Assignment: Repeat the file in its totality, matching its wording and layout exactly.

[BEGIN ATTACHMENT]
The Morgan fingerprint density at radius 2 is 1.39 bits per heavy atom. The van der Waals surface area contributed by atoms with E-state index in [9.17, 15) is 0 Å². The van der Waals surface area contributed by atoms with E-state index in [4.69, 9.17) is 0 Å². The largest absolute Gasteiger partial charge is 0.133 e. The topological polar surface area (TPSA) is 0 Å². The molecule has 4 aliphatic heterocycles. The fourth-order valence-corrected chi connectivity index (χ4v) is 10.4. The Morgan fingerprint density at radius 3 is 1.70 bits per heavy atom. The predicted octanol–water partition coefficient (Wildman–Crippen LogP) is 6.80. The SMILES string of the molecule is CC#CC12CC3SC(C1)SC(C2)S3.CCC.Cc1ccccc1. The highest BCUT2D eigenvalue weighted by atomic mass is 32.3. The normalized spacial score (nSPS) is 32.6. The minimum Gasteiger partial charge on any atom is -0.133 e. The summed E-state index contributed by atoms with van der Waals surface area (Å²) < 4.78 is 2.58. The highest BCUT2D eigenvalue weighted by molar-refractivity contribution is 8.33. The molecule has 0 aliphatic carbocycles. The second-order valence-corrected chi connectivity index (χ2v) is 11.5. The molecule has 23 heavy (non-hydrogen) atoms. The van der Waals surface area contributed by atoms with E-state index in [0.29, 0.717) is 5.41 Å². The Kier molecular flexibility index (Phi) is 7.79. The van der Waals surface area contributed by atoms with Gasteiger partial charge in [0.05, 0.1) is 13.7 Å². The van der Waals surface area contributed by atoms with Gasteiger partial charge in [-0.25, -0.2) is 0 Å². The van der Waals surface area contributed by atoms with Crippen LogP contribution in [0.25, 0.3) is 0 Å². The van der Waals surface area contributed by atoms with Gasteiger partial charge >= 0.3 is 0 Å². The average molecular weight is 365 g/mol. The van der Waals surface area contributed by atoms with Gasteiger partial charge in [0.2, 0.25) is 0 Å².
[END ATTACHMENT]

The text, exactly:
The Morgan fingerprint density at radius 2 is 1.39 bits per heavy atom. The van der Waals surface area contributed by atoms with E-state index in [9.17, 15) is 0 Å². The van der Waals surface area contributed by atoms with E-state index in [4.69, 9.17) is 0 Å². The largest absolute Gasteiger partial charge is 0.133 e. The topological polar surface area (TPSA) is 0 Å². The molecule has 4 aliphatic heterocycles. The fourth-order valence-corrected chi connectivity index (χ4v) is 10.4. The Morgan fingerprint density at radius 3 is 1.70 bits per heavy atom. The predicted octanol–water partition coefficient (Wildman–Crippen LogP) is 6.80. The SMILES string of the molecule is CC#CC12CC3SC(C1)SC(C2)S3.CCC.Cc1ccccc1. The highest BCUT2D eigenvalue weighted by atomic mass is 32.3. The normalized spacial score (nSPS) is 32.6. The minimum Gasteiger partial charge on any atom is -0.133 e. The summed E-state index contributed by atoms with van der Waals surface area (Å²) < 4.78 is 2.58. The highest BCUT2D eigenvalue weighted by molar-refractivity contribution is 8.33. The molecule has 0 aliphatic carbocycles. The second-order valence-corrected chi connectivity index (χ2v) is 11.5. The molecule has 23 heavy (non-hydrogen) atoms. The van der Waals surface area contributed by atoms with E-state index in [0.29, 0.717) is 5.41 Å². The Kier molecular flexibility index (Phi) is 7.79. The van der Waals surface area contributed by atoms with Gasteiger partial charge in [0.05, 0.1) is 13.7 Å². The van der Waals surface area contributed by atoms with Gasteiger partial charge in [-0.25, -0.2) is 0 Å². The van der Waals surface area contributed by atoms with Crippen LogP contribution in [0.25, 0.3) is 0 Å². The van der Waals surface area contributed by atoms with Gasteiger partial charge >= 0.3 is 0 Å². The average molecular weight is 365 g/mol. The van der Waals surface area contributed by atoms with Gasteiger partial charge in [0.2, 0.25) is 0 Å².